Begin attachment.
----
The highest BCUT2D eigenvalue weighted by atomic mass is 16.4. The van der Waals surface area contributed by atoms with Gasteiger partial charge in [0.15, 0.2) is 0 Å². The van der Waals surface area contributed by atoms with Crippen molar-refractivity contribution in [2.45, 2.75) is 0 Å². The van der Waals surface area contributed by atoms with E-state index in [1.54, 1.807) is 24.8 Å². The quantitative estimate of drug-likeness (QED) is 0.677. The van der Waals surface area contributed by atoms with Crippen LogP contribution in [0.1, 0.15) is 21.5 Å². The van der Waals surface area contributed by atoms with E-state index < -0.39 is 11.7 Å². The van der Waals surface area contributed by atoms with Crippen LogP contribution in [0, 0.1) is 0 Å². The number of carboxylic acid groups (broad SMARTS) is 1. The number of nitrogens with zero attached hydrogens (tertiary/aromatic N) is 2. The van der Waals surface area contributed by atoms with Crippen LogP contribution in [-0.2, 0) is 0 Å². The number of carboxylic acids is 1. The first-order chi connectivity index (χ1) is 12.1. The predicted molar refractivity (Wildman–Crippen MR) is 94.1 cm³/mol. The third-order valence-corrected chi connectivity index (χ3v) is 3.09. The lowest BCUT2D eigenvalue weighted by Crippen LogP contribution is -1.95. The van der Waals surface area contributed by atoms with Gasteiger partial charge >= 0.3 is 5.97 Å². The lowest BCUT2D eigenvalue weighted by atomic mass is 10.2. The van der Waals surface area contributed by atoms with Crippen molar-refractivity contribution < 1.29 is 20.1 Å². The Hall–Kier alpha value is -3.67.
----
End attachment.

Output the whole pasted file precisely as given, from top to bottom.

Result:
The highest BCUT2D eigenvalue weighted by atomic mass is 16.4. The van der Waals surface area contributed by atoms with Gasteiger partial charge in [0.15, 0.2) is 0 Å². The van der Waals surface area contributed by atoms with Crippen molar-refractivity contribution in [2.45, 2.75) is 0 Å². The van der Waals surface area contributed by atoms with E-state index in [1.54, 1.807) is 24.8 Å². The quantitative estimate of drug-likeness (QED) is 0.677. The van der Waals surface area contributed by atoms with Crippen LogP contribution in [0.1, 0.15) is 21.5 Å². The van der Waals surface area contributed by atoms with E-state index < -0.39 is 11.7 Å². The van der Waals surface area contributed by atoms with Crippen LogP contribution in [0, 0.1) is 0 Å². The number of carboxylic acid groups (broad SMARTS) is 1. The number of nitrogens with zero attached hydrogens (tertiary/aromatic N) is 2. The van der Waals surface area contributed by atoms with Crippen LogP contribution in [-0.2, 0) is 0 Å². The number of carboxylic acids is 1. The first-order chi connectivity index (χ1) is 12.1. The predicted molar refractivity (Wildman–Crippen MR) is 94.1 cm³/mol. The third-order valence-corrected chi connectivity index (χ3v) is 3.09. The lowest BCUT2D eigenvalue weighted by Crippen LogP contribution is -1.95. The van der Waals surface area contributed by atoms with Gasteiger partial charge >= 0.3 is 5.97 Å². The lowest BCUT2D eigenvalue weighted by atomic mass is 10.2. The van der Waals surface area contributed by atoms with Crippen molar-refractivity contribution < 1.29 is 20.1 Å². The Hall–Kier alpha value is -3.67.